Nama cautions on profits as new property taxes bite
State agency has upgraded its surplus forecast a number of times in past two years
Nama believes the Dublin office market will be a beneficiary as UK-based firms move activities as a result of Brexit
Nama has cautioned it may be nearing an end to a two-year trend of upgrading its lifetime profit forecast, as it is caught by new tax laws aimed at overseas buyers of assets from the agency and State’s banks in recent years.
Chief executive Brendan McDonagh told a recent investor briefing in London, hosted by stockbrokers Davy, that while its gross surplus could exceed its current €2.3 billion projection, new tax requirements may leave it unchanged on a net basis.
Nama enjoys a general exemption from corporation tax. However, joint ventures held in various structures will be affected by the Government’s move in October to impose a 20 per cent withholding tax on property held in tax-friendly Qualifying Investor Alternative Funds (QIAIFs) and Irish Collective Asset-management Vehicles (Icavs).
The Government decided to impose the tax on these funds after reports and Opposition members, including Independent TD Stephen Donnelly and Sinn Féin’s Pearse Doherty, drew political attention to how so-called vulture funds had used these vehicles to minimise their tax bills after snapping billions of euros of assets at a discounted prices.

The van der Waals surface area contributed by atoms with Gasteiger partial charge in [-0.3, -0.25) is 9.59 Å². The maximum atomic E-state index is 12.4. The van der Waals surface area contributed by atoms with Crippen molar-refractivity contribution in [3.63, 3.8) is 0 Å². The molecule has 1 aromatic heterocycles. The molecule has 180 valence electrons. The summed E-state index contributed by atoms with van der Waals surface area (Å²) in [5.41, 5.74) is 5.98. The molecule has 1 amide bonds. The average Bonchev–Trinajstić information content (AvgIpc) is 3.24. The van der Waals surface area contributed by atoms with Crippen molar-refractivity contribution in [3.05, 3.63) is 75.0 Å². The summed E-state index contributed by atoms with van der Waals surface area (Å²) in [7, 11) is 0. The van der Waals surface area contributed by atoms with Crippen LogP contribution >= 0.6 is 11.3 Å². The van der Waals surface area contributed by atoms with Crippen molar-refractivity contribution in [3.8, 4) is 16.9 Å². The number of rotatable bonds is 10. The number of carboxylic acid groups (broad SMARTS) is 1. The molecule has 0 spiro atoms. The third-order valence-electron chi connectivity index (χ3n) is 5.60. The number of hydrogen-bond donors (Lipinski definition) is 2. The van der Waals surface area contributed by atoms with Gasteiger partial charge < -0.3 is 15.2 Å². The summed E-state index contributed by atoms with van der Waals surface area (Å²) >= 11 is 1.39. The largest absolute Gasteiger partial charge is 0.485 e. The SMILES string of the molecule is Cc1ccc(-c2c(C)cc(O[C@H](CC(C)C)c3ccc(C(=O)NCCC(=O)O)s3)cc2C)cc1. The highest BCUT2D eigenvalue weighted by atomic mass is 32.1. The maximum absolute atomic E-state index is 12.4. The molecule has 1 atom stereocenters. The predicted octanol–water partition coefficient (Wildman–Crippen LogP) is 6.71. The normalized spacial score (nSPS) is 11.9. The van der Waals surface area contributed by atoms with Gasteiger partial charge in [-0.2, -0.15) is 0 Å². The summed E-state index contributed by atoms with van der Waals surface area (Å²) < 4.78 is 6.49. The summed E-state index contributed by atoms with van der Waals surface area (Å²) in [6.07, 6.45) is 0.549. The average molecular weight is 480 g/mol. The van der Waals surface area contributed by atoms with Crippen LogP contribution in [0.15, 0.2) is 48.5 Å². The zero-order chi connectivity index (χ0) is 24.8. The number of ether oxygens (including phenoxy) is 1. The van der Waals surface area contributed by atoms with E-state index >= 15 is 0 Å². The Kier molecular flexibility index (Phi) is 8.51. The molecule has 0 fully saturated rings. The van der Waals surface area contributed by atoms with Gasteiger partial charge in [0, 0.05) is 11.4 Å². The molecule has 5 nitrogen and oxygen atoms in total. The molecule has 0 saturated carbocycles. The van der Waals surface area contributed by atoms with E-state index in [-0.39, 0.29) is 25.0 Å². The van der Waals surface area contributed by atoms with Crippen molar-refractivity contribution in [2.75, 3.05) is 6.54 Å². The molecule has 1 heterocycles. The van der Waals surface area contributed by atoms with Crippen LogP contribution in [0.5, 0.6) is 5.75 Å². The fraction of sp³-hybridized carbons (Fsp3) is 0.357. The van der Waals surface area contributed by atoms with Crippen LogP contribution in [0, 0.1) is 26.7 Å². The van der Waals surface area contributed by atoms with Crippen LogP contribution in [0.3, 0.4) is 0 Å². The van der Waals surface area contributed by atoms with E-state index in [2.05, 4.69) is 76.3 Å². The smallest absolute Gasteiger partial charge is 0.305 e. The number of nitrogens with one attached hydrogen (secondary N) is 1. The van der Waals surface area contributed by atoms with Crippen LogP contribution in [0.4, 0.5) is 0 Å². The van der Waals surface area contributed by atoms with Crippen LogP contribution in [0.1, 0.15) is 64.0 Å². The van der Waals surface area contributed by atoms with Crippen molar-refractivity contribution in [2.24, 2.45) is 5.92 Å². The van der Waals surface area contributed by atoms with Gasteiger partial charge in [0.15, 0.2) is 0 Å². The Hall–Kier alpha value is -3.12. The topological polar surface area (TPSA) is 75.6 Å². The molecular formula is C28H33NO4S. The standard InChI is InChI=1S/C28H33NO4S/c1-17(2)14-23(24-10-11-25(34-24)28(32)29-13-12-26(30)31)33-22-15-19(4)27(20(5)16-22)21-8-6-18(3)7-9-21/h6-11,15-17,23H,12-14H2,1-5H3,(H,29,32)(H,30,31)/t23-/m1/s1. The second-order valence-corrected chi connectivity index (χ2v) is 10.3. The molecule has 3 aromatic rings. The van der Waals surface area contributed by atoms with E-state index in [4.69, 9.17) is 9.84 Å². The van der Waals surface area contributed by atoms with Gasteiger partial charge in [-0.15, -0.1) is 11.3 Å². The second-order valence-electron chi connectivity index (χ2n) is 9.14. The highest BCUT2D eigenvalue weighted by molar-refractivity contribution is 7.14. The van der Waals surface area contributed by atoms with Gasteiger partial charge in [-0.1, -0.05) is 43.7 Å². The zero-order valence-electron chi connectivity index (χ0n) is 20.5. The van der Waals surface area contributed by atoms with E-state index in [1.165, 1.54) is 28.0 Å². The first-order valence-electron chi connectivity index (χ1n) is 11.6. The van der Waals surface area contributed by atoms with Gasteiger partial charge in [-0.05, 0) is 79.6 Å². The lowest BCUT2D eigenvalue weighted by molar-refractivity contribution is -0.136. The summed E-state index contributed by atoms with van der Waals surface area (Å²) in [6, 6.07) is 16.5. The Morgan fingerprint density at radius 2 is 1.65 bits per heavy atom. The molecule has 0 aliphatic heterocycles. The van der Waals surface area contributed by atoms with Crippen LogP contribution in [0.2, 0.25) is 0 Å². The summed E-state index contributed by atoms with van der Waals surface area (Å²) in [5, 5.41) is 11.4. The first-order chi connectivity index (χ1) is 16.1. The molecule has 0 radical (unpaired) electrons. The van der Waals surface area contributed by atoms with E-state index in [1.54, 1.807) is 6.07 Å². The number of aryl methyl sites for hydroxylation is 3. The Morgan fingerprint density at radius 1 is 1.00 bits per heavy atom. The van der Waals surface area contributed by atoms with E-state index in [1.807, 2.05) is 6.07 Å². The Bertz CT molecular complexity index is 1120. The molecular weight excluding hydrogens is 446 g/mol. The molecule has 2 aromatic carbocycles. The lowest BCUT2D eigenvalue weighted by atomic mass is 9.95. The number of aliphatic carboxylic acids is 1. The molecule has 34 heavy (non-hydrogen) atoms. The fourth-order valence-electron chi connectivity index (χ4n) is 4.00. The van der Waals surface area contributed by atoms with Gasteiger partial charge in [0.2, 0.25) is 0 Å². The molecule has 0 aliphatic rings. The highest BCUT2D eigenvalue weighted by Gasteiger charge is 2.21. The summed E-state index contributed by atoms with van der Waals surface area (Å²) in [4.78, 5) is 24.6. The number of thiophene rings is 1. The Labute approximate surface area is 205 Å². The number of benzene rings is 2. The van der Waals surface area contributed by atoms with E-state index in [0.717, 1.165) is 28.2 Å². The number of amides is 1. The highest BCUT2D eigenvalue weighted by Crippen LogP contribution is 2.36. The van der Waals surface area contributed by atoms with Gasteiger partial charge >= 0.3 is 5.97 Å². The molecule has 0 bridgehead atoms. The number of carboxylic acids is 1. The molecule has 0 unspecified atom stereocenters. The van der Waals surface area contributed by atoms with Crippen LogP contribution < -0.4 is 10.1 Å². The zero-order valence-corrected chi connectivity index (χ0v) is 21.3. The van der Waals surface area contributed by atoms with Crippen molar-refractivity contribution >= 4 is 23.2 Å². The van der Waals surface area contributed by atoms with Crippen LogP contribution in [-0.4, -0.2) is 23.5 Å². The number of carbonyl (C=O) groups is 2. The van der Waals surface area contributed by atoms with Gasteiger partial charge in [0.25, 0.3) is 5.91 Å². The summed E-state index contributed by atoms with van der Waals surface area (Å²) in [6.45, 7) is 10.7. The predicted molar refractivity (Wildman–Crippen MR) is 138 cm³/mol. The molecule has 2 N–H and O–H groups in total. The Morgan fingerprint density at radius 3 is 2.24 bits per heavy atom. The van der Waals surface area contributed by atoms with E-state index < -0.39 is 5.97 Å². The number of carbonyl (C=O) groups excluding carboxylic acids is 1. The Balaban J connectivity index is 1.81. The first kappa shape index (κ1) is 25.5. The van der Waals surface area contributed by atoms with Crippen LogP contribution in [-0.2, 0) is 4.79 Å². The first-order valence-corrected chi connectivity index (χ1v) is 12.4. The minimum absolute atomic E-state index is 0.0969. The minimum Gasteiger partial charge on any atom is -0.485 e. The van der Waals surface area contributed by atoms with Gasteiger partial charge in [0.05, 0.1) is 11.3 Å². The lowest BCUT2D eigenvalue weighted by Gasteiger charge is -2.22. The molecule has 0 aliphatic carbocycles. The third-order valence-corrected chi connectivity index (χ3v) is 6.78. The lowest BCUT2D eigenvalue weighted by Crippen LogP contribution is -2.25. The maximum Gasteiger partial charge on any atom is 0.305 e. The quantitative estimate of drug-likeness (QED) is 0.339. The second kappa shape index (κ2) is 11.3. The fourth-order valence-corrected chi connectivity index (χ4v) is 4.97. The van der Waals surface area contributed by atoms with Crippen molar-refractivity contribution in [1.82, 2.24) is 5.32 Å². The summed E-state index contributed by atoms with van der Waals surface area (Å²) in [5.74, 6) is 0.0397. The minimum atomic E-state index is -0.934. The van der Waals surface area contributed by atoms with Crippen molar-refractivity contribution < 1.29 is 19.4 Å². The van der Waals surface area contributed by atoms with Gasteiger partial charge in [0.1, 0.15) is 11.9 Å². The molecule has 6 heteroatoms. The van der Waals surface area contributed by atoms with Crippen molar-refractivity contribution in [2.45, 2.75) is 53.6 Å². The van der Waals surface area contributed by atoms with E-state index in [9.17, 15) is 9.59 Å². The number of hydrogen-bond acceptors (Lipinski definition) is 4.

“We previously stated that we expected Nama’s lifetime surplus to be upgraded beyond its €2.3 billion target, but while the agency conceded that on a gross basis this may be the case, allowing for recent property tax changes, the net effect may be unchanged,” said Davy analysts Stephen Lyons and Joseph McGinley said a report, published on Friday, based on the London briefing.
This time two years ago, Nama was merely forecasting that it would make enough money to repay its senior bonds and not the €1.6 billion of subordinated debt it had given the State’s banks during the crisis as part-payment for their risky commercial property loans. However, the agency has subsequently raised its forecast a number of times.
Nama’s latest annual report shows that it holds a minority stake in a joint venture with Kennedy Wilson in a project, called Capital Dock, on Sir John Rogerson’s Quay in Dublin. Planning permission was granted last year for 313,000sq ft of office space and 204 apartments on the site. The development is structured as a QIAIF.
The agency has an interest in 5 Hannover Quay in the Dublin docklands, which is held in an Icav. It also had a minority stake in 8 Hanover Quay, another Icav-structured investment.
Still, any taxes owed by Nama special purpose vehicles and the ultimate net surplus the agency delivers will end up in the same place, the Government’s coffers.
Meanwhile, Nama believes that the Dublin office market will be a beneficiary as UK-based firms move activities as a result of Brexit, according to the Davy analysts.